The Purpose Behind Upper Westchester County’s Stone Walls

PLUS: The associated with snowplowing off-season locations, and the reason why Patricia Murphy’s Candlelight restaurant closed up shop.



Early farmers in Westchester made stone walls, such as this one in Taxter Ridge Park Preserve in Greenburgh, to set their property borders in, well, stone.

Photo by Rob Yasinsac

Q: I live in upper Westchester County (Cortlandt Manor area), and I have been fascinated by the stone walls I see scattered in the wooded areas. What were they, and is there any source that catalogs them? — Howard Goldstein, via email

A: We know we express a lot of love in this column for our public officials, County historians, and sundry local experts who help us each month, but we just have to give another shout out to Rob Yasinsac for hooking us up with the answer to your question. It’s not a surprise, though, that his blog, Hudson Valley Ruins (hudsonvalley ruins.org), is the definitive guide to all old-timey structures in the County. Rob informs us that most of the walls were simply created by farmers who removed the stones from fields for planting/plowing purposes. Some walls may have been built as livestock barriers, too, or as property boundaries. There ya have it. And for you real stoners—er, stone-wallers—also check out Sermons in Stone: The Stone Walls of New England and New York by Susan Allport. But check Rob’s website first.

Q: Does Westchester County have extra money to spend plowing snow inside Playland and its parking lots for a venue that is closed until May, when presumably the snow will have already melted? Or is this the best way to incur overtime for County employees? —Noel A. Colaneri, via email

A: Noel, apparently you haven’t read about the County’s new superfluous spending statute. It’s a program meant to compete with other community governments in states such as Alaska, where they are building bridges to nowhere, and Oklahoma, where they’re putting guardrails on lakes that don’t exist. The program allocates money to projects like cloud removal, Komodo dragon exterminating, and, of course, shoveling snow that’s about to melt.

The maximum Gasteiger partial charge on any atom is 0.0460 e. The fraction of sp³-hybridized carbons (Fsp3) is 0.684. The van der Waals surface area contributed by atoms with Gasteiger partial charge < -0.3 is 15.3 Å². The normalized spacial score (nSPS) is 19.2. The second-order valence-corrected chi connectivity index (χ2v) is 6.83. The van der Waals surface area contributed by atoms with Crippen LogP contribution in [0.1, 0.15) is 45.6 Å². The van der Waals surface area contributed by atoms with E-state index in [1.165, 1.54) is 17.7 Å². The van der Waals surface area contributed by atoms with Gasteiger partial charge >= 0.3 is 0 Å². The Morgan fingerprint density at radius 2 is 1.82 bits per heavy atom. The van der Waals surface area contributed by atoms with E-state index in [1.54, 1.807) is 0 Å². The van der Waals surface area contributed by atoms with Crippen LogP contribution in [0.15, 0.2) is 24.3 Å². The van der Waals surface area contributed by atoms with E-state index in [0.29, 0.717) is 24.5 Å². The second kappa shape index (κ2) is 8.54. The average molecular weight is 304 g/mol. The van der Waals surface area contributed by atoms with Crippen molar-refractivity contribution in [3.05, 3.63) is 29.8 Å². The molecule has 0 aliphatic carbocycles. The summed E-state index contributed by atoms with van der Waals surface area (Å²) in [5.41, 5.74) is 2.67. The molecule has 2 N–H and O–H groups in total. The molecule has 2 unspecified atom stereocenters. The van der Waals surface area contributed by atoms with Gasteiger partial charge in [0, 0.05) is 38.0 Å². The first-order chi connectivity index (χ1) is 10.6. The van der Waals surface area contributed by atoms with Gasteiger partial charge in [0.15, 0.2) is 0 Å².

Or maybe, Noel, you shouldn’t be so snarky about our dear County’s operations. We’re the only ones who get to be snarky around here. Peter Tartaglia, deputy commissioner for Westchester County Parks, explains that it was not the County, but rather Con Edison, that plowed the Playland lot “in case they needed to stage equipment and employees for outages in the Westchester area. There were minimal outages, so they did not end up staging. Con Ed did stage in the parking lot for weeks after Superstorm Sandy. They would have followed the same protocol if needed.” Oh, one last thing: “There is no cost to the County.” Now, about those low-flying clouds…

Q: Whatever happened to Patricia Murphy’s Candlelight Restaurant?  From what little I’ve read, Ms. Murphy’s Westchester outpost was located on Central Avenue in Yonkers, just north of Tuckahoe Road. At present, this spot is home to a decrepit strip mall and some nondescript apartments, but old postcards feature a Southern-style villa set amongst beautifully landscaped gardens and a pond. Given the positive nostalgia online, I’m curious why this eatery shut its doors. Did it succumb to an infestation of rodents or geriatrics? And why weren’t those gardens repurposed? —Michael DiMarca, via email

A: Patricia Murphy’s Candlelight Restaurant—not to be confused with the Candlelight Inn, which is also on Central Avenue—was one of several similarly named restaurants throughout New York and Florida, all owned by Ms. Murphy. The chain started in Brooklyn and expanded throughout the 1950s and 1960s—its trademark feature, at least in suburban locations, being lavish gardens. And the gardens in Yonkers were about as lavish as they come, complete with a pond and an ornate bridge. Let’s just say Monet would be inspired, as, perhaps, would Julia Child, since the eatery was known for its buttery, delicious popovers. The death of the restaurant was due neither to geriatrics nor to rodents (though rumor is that the restaurant was shut down once for storing turkeys outside), but rather over-expansion that left supervision to those less diligent than the owner. As for why the gardens weren’t repurposed, we suppose it’s because the Radio Shack that is there now preferred parking spots to petunias. 

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